When he first enrolled, Porter wasn’t eligible for merit-based aid at UNT. But recently he’s raised his grades and received an e-mail from the school asking him to apply for merit-based aid based on his current GPA. “You fill out a questionnaire, and they will match you with scholarships,” he says. “There’s no guarantee, but I fit the qualifications for more than thirty of them, so I hope I’ll get one.”
Porter expects to graduate from UNT in May of 2009—one year late—with a debt in the neighborhood of $25,000 to $30,000.
ABCs of financial aid
To figure out what makes the difference from one student to the next—and what it takes to get financial aid—it’s helpful to have a rough idea of how the awarding of aid works at Baylor.
Baylor begins with a system of merit-based scholarships that are awarded up front—upon admission. The awards are based on a combination of SAT/ACT scores and high school class rank. For incoming freshmen, there are four different levels of scholarship available, beginning with the Dean’s Gold Scholarship, which, for the 2008-09 year, offers between $2,000 and $5,000 per academic year. The top level is the Regents’ Gold, given to National Merit Finalists who select Baylor as their first-choice college, and it offers up to full tuition.
Beyond the merit awards, students have to fill out the Free Application for Federal Student Aid, or FAFSA, as it’s commonly known. This is submitted to the federal government, which establishes an “expected family contribution” based on family income, savings, the number of students in college, and many other factors. Then the accepted student gets a package from Baylor, explaining other financial aid. This can include direct gift aid that doesn’t have to be repaid—like Pell Grants and the TEG (Texas Equalization Grant)—as well as federally subsidized loans (which carry a lower interest rate than unsubsidized loans) and work-study Baylor also awards need-based scholarships from its own coffers.
Many students may want to know this kind of information even before they apply to Baylor, and the university is doing its best to help them. Two tools on Baylor’s financial aid website are invaluable to high school students considering Baylor.
The first is the “Scholarship Calculator.” Students can fill in their exact SAT or ACT score and their rank in their high school class, click “calculate,” and Baylor will tell them how much they will be awarded in merit-based aid according to their input.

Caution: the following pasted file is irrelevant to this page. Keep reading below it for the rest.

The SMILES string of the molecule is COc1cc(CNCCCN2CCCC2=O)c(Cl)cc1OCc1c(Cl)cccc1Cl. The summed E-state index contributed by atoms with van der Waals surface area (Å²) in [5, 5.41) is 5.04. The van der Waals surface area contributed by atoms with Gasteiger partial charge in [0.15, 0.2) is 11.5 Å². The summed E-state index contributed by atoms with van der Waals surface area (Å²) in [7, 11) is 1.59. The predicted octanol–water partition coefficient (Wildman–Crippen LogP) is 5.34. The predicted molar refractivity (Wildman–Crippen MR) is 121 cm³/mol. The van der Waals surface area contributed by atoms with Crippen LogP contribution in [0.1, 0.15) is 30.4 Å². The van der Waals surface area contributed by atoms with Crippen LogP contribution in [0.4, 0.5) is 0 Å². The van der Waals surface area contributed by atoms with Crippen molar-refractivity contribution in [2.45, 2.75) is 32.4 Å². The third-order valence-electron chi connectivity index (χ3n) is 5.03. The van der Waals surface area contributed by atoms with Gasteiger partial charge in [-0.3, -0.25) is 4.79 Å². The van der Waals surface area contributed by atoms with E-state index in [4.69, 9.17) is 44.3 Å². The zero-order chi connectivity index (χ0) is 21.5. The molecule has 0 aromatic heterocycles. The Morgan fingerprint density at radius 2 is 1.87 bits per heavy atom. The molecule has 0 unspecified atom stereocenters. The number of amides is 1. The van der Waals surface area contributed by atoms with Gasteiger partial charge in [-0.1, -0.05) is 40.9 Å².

Even more helpful is the “Financial Aid Estimator,” but it’s also more involved. Baylor was the first university in the nation to offer such a tool when it went online in the fall of 2006, says Jackie Diaz, Baylor’s assistant vice president for financial aid. Prospective students and parents, with their most recent tax return at hand, can enter information similar to what’s requested on the FAFSA and get an estimate of need-based and merit aid.
“I’d recommend that students, even if they think they won’t qualify, go out and try the estimator,” Diaz says. “It’s completely anonymous, and you can get an idea of whether you will qualify without filling out the actual FAFSA. Many people think they won’t qualify for anything, when in fact there are many scenarios’ for families to receive aid. Let me caution, however, that this is not a substitute for completing the FAFSA. That step must still be completed before any need-based aid can be awarded.”
In a typical year, Diaz notes, about 85 percent of those who submit the FAFSA qualify for need-based aid. In 2006-07, more than 92 percent of those who qualified actually received some sort of gift aid, she says.
Baylor’s estimator will determine the yearly “expected family contribution.” It will calculate the merit scholar-ship based on scores provided and come up with an estimate of federal aid, state aid, and Baylor institutional need-based aid. These online tools can really help prospective students determine what they will need to pay, Diaz says.
“When I was in school I think everyone paid full tuition,” says Dr. Reagan Ramsower ’74, MSEco ’76, Baylor’s vice president for finance and administration. “During the latter part of the 1990s, the entire higher education industry began to change and began to offer scholarships that were targeted toward attracting the highest quality students to enroll. The word ‘scholarship’ should be explained, because in these cases there is no endowment behind the scholar-ships. Instead, we simply reduce the price of tuition to make Baylor more attractive for high-quality students to attend. It’s the way, during the last decade, that universities have been attracting students who have high SAT or ACT test scores and who graduate at the top of their high school class.”
Ramsower says tuition discounting became more prominent in Baylor’s scholarship mix when the university went to a flat tuition rate in 2002-03. “The average discount these days is around 35 percent nationwide, and that’s pretty much where we are as well,” he says.
Baylor is offering a combination of merit and need-based aid to help as many students as possible succeed. “We’re not just looking for students,” Diaz says. “We are looking for graduates.”
The use of tuition
Ramsower acknowledged that an increase in faculty numbers has had an impact on Baylor’s tuition level, but he notes that it has pro-vided more teachers for students. While the faculty numbered 697 in the fall of 2001, there were 913 faculty members in the fall of 2007—although enrollment for those two semesters was virtually the same. “When the Lariat asks me, ‘Is tuition always going to go up?’ I have to ask back, ‘Are faculty and staff salaries always going to go up?’ They don’t have to, but it sure is painful when you say, `No raises this year. The great faculty we have hired have also allowed Baylor to expand our undergraduate education in both breadth of programs and depth of knowledge.”